Add “business journey” to the buzzword list

Business Journey

The business buzzword list is about 55 miles long by this point (if you’re writing in size-6 font), and we can add a new one: “business journey.” Leaders love to breathlessly talk about how their company is on some business journey. There is a lot of psychology to this, obviously. It tosses it all back to the days of explorers, which seems adventurous and was something we all learned about in school. A journey needs a leader, so saying “business journey” repeatedly underscores their own value. A lot of work is about building up your own relevance in the name of increased self-worth, so “business journey” checks that box as well.

The big issue, of course, is that most companies make a product or service. Essentially, it’s a widget. It might be toilet paper or it might be a machine learning app. I don’t really care if it’s A or B, because it’s usually a thing designed to add a revenue stream. This, in turn, has created a ton of choice overload — we produce shit essentially to make money, whether or not anyone needs it. (“Show me that growth,” an executive meows.) I personally don’t see “the production of potentially unnecessary stuff” as a “business journey,” but I suppose this is one of 92,813 reasons why I don’t run an enterprise company right now.

Welcome to Buzzword Boulevard, business journey.

MIT on the business journey

Nice shot across the bow in this article:

Managers’ vested interest in “journey” reflects conventional wisdom about how to approach or narrate the pursuit of corporate goals. There is a fine line, however, between relying on conventional wisdom to achieve results and relying on hackneyed language to manage your business. The trip between the two sides of this line is short. When conventions shift, familiar and once acceptable ideas can quickly become unacceptable.

The part the quote nails is “conventional wisdom about how to approach or narrate the pursuit of corporate goals.” It’s 2017. We’re going to have cars that drive themselves at scale in less than a decade. Most of the tools we hand managers, though, are from about 1911. Maybe the term “conventional wisdom” needs to take a back seat nowadays, yea?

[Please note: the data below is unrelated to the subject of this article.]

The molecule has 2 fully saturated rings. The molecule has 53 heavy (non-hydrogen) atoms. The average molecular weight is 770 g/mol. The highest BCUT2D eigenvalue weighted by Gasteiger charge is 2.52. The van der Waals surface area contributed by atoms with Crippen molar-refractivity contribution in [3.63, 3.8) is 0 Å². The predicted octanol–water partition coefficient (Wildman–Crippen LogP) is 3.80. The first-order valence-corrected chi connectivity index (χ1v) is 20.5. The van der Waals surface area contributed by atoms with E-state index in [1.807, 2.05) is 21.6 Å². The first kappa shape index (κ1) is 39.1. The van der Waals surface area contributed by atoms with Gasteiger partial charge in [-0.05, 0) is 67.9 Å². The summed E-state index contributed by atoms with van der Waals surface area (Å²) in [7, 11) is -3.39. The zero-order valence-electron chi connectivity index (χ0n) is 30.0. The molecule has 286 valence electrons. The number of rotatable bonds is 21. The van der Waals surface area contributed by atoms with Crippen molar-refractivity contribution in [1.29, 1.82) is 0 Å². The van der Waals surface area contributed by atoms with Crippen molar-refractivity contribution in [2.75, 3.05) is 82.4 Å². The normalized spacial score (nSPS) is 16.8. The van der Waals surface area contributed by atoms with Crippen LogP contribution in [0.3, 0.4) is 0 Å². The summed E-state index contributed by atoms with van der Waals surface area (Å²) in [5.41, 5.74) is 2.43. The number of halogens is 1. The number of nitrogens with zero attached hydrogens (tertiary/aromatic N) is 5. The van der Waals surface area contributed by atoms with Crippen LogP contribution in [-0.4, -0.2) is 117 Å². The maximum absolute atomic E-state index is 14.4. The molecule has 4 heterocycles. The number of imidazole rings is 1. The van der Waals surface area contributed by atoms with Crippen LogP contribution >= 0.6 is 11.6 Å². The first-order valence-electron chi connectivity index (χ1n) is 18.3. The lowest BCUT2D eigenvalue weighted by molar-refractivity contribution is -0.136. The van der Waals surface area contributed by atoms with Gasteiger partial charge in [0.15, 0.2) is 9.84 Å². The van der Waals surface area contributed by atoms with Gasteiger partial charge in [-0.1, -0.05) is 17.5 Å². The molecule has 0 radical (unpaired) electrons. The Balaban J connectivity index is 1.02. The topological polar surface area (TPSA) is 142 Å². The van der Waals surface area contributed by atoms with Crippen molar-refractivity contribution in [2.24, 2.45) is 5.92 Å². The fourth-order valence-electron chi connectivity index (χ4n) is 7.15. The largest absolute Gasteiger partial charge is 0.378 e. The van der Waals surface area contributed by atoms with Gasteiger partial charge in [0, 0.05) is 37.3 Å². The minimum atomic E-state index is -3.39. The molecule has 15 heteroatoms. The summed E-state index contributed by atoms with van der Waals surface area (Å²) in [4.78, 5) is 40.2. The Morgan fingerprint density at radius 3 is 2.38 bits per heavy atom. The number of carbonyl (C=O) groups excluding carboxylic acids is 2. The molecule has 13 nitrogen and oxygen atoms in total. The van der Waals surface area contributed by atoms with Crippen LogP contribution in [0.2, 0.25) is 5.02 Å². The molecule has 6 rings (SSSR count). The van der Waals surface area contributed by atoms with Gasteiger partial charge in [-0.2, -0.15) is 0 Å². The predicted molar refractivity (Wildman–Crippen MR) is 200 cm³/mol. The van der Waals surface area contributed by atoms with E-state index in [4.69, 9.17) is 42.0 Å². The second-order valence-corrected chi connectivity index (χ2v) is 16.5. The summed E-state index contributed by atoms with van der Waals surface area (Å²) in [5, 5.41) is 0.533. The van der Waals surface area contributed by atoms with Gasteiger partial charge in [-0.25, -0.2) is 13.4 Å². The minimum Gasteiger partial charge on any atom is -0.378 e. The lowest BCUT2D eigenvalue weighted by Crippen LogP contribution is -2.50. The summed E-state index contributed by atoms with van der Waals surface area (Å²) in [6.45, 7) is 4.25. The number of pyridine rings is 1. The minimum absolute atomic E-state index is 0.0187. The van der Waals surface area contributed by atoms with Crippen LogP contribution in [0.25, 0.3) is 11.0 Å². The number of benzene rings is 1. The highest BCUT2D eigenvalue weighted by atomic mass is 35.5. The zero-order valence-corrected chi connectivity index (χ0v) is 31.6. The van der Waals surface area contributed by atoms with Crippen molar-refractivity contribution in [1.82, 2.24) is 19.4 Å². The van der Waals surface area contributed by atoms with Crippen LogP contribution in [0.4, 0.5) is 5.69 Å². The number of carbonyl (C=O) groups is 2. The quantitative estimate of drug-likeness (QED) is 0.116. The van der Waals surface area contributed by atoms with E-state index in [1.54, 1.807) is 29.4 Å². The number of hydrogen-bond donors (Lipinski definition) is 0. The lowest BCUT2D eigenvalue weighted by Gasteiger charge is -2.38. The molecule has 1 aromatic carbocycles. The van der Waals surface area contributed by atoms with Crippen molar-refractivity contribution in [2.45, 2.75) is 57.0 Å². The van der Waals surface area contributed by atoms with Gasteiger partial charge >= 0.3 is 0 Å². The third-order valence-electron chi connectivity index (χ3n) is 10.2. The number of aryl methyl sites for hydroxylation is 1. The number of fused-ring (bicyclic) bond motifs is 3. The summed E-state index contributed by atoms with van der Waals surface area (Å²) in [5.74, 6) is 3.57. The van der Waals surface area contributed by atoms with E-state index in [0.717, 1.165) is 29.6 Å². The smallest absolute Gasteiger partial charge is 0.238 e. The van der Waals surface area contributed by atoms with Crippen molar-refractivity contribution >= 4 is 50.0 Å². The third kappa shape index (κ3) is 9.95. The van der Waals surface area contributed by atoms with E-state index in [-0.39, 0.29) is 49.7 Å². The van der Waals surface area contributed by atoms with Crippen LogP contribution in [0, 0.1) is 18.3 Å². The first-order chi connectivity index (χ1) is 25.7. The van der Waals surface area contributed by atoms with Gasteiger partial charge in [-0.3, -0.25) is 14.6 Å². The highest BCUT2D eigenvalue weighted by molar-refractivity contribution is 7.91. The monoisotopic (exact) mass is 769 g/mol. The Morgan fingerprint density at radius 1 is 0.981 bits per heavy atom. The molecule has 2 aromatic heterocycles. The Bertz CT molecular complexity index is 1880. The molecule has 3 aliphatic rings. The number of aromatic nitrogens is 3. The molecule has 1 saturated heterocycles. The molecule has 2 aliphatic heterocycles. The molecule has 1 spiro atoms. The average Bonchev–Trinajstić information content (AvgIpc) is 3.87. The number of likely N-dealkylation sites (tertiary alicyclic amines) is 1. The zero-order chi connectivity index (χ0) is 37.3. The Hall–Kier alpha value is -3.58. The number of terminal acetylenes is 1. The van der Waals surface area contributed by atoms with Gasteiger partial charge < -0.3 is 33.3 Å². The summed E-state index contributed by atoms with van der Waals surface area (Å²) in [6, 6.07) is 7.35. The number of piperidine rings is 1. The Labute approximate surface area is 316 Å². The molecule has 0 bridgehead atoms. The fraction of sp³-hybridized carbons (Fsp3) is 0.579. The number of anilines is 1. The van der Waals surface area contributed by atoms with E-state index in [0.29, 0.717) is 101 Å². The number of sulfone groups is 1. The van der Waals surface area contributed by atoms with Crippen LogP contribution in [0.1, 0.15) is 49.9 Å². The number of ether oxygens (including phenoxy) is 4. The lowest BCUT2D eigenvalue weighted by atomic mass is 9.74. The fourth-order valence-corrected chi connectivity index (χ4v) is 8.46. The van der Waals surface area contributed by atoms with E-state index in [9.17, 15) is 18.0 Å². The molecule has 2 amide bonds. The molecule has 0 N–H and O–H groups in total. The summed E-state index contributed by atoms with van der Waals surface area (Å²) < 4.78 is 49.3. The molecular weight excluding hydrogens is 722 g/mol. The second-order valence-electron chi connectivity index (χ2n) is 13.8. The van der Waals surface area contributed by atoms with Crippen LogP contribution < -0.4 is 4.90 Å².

The priority issue

Most companies have no clue how to set priorities — to the point that 70% of employees are adding no value, or 21.4 million middle managers are bloating your payroll. This happens, in the most basic terms, because the “core value” of a company is usually “make money at the expense of anyone who gets in the way,” as opposed to a real set of core values. Now, a real set of core values — which have been shown to be tied to profits — would constitute a “business journey.” That would be cool! You’d actually understand where the company was going, what was guiding it, and your role within it.

The priority issue is the single-biggest issue that faces most companies. It seeps into bad decision-making, terrible product roll-outs, stalker-ish marketing, etc. It’s also a major factor in employee turnover. A good business journey narrative could help solve this priority problem at companies.

What happens instead?

Business journey becomes a buzzword, so executives say it in meetings and then violate every tenet of it in day-to-day actions. “Our business journey is about our people growing together,” a CFO purrs — 15 minutes before signing an automation deal that lays off 7,154 people. This is how a lot of people and companies roll.


 

“Business journey” is also, oftentimes, a convenient way for managers to establish “sense of urgency” cultures or put employees on PIPs. “You’re not following our business journey,” a middle manager screeches, “so I’m sending you to HR.” In reality, aside from essentially inventing deliverables all day, that manager has no idea what the business journey is either. Don’t believe me? Read this research.

The business journey as storytelling

Business storytelling is really important to investors these days, so having a cool origin story and business journey would seem to play into that. A lot of dudes I’ve worked with, instead of developing these narratives, would rather spend 72 hours honing their pitch deck or jam up rows and rows of spreadsheet data than think about the actual purpose of their company and where it’s headed. I know most of us still compete on product, price, and process (people a distant fourth), but if you buy Simon Sinek, the “start with why” deal begins with company purpose. What is the business journey here, honestly?

A word on the role of managerial tricks 

We love to deify the newest highly-valued startup on the block — Slack! — especially if it’s a productivity tool or something seen as “hacking work.” This is what we often ignore in those discussions. Many of these tools are designed to allow managers more “tricks” in their bag. Instead of talking to people and explaining priority, workflow, and issues — the business journey as it evolves, essentially — these software suites allow them to hide in portals and emails.

I realize we’re racing towards automation, and that’s cool from a cost perspective, but … the human element has been entirely ripped from management in a lot of ways. (It left HR in the last decade too.) As noted in that MIT quote above, “business journey” is another managerial trick. It allows bad managers to frame a narrative around a vague thing and use that narrative to force people into low-value, shallow work. None of us win in that equation.

What else would you add on business journey? Was I too negative here? Are some leaders framing up “business journey” correctly?

Ted Bauer